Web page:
Televisualist: The Superest Bowl Is Your Friendship! No, Wait, That's Wrong
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Televisualist: The Superest Bowl Is Your Friendship! No, Wait, That’s Wrong

Each week, Torontoist examines the upcoming TV listings and makes note of programs that are entertaining, informative, and of quality. Or, alternately, none of those. The result: Televisualist.

Brett is not pleased about last week's Court of Appeal ruling, it looks like.

Brett is not pleased about last week’s Divisional Court ruling, it looks like.


Today you can watch the 2013 AHL All-Star Game, in case you’re the person who needs to watch all the hockey to make up for the lockout-shortened NHL season. (SportsNet, 7 p.m.)

The revival of Dallas returns for its second season, with several episodes featuring the late Larry Hagman already in the can. So this is your last chance to enjoy new appearances of J.R. Ewing, one of the great antiheroes in television history. Quite possibly the greatest. (Bravo, 9 p.m.)


Because the Real Housewives brand was not overextended enough, now we have Starter Wives Confidential, wherein the hook is that the stars were formerly married to moderately famous people (Floyd Mayweather, Lamar Odom, DMX) and now are making it on their own. We’re trying to think of things that are less interesting to us than this and we’re failing. (TLC, 9 p.m.)

Southie Rules is a reality show about a family in South Boston—excuse us, Bawston—and, well, that’s the hook right there. They are South Bawston people, and they all talk like Southies are expected to talk, and they are loud and crude and smack each other, and all of that sort of thing. This is what gets you a reality show these days. (A&E, 10 p.m.)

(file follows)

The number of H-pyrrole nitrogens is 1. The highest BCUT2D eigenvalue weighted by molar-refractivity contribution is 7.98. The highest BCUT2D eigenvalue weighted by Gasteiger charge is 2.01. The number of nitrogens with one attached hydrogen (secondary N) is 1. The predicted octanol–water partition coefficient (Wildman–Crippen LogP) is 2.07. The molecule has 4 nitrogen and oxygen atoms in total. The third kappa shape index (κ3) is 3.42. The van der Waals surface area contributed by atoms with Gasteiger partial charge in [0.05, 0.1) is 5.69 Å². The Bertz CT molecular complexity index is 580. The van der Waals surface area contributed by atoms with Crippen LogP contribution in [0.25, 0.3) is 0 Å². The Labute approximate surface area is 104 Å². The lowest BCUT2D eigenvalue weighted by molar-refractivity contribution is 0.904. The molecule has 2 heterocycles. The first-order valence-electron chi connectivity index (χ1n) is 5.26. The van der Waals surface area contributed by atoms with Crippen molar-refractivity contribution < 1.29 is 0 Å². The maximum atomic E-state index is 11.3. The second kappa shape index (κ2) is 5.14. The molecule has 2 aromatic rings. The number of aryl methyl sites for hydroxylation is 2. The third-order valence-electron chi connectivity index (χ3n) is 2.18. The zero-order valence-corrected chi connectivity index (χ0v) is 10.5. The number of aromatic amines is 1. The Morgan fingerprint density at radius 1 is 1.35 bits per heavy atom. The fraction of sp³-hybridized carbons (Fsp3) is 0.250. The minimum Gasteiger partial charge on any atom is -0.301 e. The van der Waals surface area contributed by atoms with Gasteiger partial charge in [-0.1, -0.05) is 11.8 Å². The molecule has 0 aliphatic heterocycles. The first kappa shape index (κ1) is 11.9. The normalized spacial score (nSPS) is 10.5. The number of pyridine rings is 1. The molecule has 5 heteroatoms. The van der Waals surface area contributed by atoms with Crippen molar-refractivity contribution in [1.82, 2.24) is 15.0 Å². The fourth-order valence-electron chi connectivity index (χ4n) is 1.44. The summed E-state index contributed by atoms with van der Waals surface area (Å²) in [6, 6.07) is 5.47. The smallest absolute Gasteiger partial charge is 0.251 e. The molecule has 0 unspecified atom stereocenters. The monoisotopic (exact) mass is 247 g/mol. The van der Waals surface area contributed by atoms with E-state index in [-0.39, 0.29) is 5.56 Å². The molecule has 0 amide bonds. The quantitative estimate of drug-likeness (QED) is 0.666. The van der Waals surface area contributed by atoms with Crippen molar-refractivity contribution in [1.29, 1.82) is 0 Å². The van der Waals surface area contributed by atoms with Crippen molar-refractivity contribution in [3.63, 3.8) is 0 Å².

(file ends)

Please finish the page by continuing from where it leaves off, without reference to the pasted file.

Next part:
Auction Hunters returns for a brand-new season of two men profiting off the detritus of other people’s failed lives. It’s fun! (Spike, 9 p.m.)

Previously, Spike aired American Diggers, a show about treasure hunters (as in “historical artifacts,” not “panning for gold”). Now, beginning with its second season, the show is called Savage Family Diggers, presumably because that is a much better and less generic name than anything that begins “American [X].” (10 p.m.)


30 Rock comes to its final curtain, and what is there to say except to list the things we hope will make it into the final episode somehow: Toofer’s Harvard experiences, America’s Kidz Got Singing, Leap Day William, Conan O’Brien’s death feud with Tracy, Dr. Spaceman, Kenneth speaking one more foreign language fluently, “that’s a dealbreaker!”, the fact that Jack had sex with Dick Cheney, Devon Banks, the EGOT, Pete’s archery expertise, the return of Josh, and at least two cameos by Rachel Dratch. (City, 8 p.m.)

What does NBC have to replace 30 Rock? Well, they have Do No Harm, which basically takes the multiple-personality premise of Steven Moffat’s Jekyll (man at war with his villainous alter ego, who only comes out at night) and tries to be an ongoing series with it. Which seems like a bad idea to us, but it’s not like we have NBC’s stellar track record of TV production over the last—oh, wait. (CTV, 10 p.m.)


The Simpsons rerun of the week: “A Tale of Two Springfields,” wherein the town of Springfield divides into rich East Springfield and poor West Springfield when the town gets two area codes, and they go to war, because that is what this town does. “I can’t believe those rats deserted us. They couldn’t take one lousy famine!” (Comedy Network, 8:30 p.m.)

The Weekend

Oh, right the Super Bowl! This year’s Super Bowl is between the San Francisco 49ers and the Baltimore Ravens, who are both football teams (or so we understand), and who will play while TV executives quietly wish they played in larger media markets. There will also be commercials. We understand people care about those. We have never understood why. They’re commercials. (CTV, 6:30 p.m.)

Following the Super Bowl, CTV debuts Motive.